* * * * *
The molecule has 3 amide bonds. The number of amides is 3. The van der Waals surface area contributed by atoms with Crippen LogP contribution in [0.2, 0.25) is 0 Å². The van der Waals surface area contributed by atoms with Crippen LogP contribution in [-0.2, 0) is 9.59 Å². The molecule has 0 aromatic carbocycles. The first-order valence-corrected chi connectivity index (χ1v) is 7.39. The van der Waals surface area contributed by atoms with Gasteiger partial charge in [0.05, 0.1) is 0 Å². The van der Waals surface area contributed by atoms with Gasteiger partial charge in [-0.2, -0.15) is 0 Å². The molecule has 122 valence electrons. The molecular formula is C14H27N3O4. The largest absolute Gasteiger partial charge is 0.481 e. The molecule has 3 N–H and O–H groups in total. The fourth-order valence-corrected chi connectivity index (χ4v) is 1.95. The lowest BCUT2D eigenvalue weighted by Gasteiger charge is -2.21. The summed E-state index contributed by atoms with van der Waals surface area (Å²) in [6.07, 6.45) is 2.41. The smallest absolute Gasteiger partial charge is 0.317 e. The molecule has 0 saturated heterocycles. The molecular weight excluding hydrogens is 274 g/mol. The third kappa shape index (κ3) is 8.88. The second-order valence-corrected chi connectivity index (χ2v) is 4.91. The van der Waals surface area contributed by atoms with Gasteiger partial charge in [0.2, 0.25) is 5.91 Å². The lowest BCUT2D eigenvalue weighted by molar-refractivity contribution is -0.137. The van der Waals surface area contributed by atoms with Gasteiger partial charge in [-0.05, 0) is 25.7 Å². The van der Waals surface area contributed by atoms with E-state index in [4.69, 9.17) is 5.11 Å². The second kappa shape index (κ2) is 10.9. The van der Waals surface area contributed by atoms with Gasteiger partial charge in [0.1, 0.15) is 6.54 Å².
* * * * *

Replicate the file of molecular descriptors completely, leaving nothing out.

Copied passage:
The molecule has 3 amide bonds. The number of amides is 3. The van der Waals surface area contributed by atoms with Crippen LogP contribution in [0.2, 0.25) is 0 Å². The van der Waals surface area contributed by atoms with Crippen LogP contribution in [-0.2, 0) is 9.59 Å². The molecule has 0 aromatic carbocycles. The first-order valence-corrected chi connectivity index (χ1v) is 7.39. The van der Waals surface area contributed by atoms with Gasteiger partial charge in [0.05, 0.1) is 0 Å². The van der Waals surface area contributed by atoms with Gasteiger partial charge in [-0.2, -0.15) is 0 Å². The molecule has 122 valence electrons. The molecular formula is C14H27N3O4. The largest absolute Gasteiger partial charge is 0.481 e. The molecule has 3 N–H and O–H groups in total. The fourth-order valence-corrected chi connectivity index (χ4v) is 1.95. The lowest BCUT2D eigenvalue weighted by Gasteiger charge is -2.21. The summed E-state index contributed by atoms with van der Waals surface area (Å²) in [6.07, 6.45) is 2.41. The smallest absolute Gasteiger partial charge is 0.317 e. The molecule has 0 saturated heterocycles. The molecular weight excluding hydrogens is 274 g/mol. The third kappa shape index (κ3) is 8.88. The second-order valence-corrected chi connectivity index (χ2v) is 4.91. The van der Waals surface area contributed by atoms with Gasteiger partial charge in [0.2, 0.25) is 5.91 Å². The lowest BCUT2D eigenvalue weighted by molar-refractivity contribution is -0.137. The van der Waals surface area contributed by atoms with Gasteiger partial charge in [-0.05, 0) is 25.7 Å². The van der Waals surface area contributed by atoms with E-state index in [4.69, 9.17) is 5.11 Å². The second kappa shape index (κ2) is 10.9. The van der Waals surface area contributed by atoms with Gasteiger partial charge in [0.1, 0.15) is 6.54 Å².